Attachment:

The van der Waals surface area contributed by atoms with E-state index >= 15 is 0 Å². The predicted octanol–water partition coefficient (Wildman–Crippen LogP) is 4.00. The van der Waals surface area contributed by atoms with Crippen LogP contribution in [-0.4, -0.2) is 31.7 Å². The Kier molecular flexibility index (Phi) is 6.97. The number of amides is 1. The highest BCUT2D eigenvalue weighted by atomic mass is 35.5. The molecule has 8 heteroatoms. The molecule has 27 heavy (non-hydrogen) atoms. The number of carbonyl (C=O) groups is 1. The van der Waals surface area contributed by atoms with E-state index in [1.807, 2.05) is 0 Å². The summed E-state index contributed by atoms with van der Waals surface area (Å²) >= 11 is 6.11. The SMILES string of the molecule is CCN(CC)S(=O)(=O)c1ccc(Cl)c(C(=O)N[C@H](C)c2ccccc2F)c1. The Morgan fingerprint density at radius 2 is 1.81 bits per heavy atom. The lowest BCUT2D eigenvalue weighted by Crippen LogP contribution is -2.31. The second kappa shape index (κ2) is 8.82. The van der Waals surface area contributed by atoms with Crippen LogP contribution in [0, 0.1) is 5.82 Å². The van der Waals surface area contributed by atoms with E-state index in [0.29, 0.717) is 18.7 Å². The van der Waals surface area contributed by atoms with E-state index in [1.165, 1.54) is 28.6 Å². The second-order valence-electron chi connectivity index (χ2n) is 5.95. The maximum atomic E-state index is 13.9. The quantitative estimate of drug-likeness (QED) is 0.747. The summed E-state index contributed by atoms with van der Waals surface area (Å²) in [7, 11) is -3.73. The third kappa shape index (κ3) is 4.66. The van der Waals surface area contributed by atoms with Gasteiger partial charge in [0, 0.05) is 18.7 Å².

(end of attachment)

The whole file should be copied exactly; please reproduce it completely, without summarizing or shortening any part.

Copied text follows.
The van der Waals surface area contributed by atoms with E-state index >= 15 is 0 Å². The predicted octanol–water partition coefficient (Wildman–Crippen LogP) is 4.00. The van der Waals surface area contributed by atoms with Crippen LogP contribution in [-0.4, -0.2) is 31.7 Å². The Kier molecular flexibility index (Phi) is 6.97. The number of amides is 1. The highest BCUT2D eigenvalue weighted by atomic mass is 35.5. The molecule has 8 heteroatoms. The molecule has 27 heavy (non-hydrogen) atoms. The number of carbonyl (C=O) groups is 1. The van der Waals surface area contributed by atoms with E-state index in [1.807, 2.05) is 0 Å². The summed E-state index contributed by atoms with van der Waals surface area (Å²) >= 11 is 6.11. The SMILES string of the molecule is CCN(CC)S(=O)(=O)c1ccc(Cl)c(C(=O)N[C@H](C)c2ccccc2F)c1. The Morgan fingerprint density at radius 2 is 1.81 bits per heavy atom. The lowest BCUT2D eigenvalue weighted by Crippen LogP contribution is -2.31. The second kappa shape index (κ2) is 8.82. The van der Waals surface area contributed by atoms with Crippen LogP contribution in [0, 0.1) is 5.82 Å². The van der Waals surface area contributed by atoms with E-state index in [0.29, 0.717) is 18.7 Å². The van der Waals surface area contributed by atoms with E-state index in [1.165, 1.54) is 28.6 Å². The second-order valence-electron chi connectivity index (χ2n) is 5.95. The maximum atomic E-state index is 13.9. The quantitative estimate of drug-likeness (QED) is 0.747. The summed E-state index contributed by atoms with van der Waals surface area (Å²) in [7, 11) is -3.73. The third kappa shape index (κ3) is 4.66. The van der Waals surface area contributed by atoms with Gasteiger partial charge in [0, 0.05) is 18.7 Å².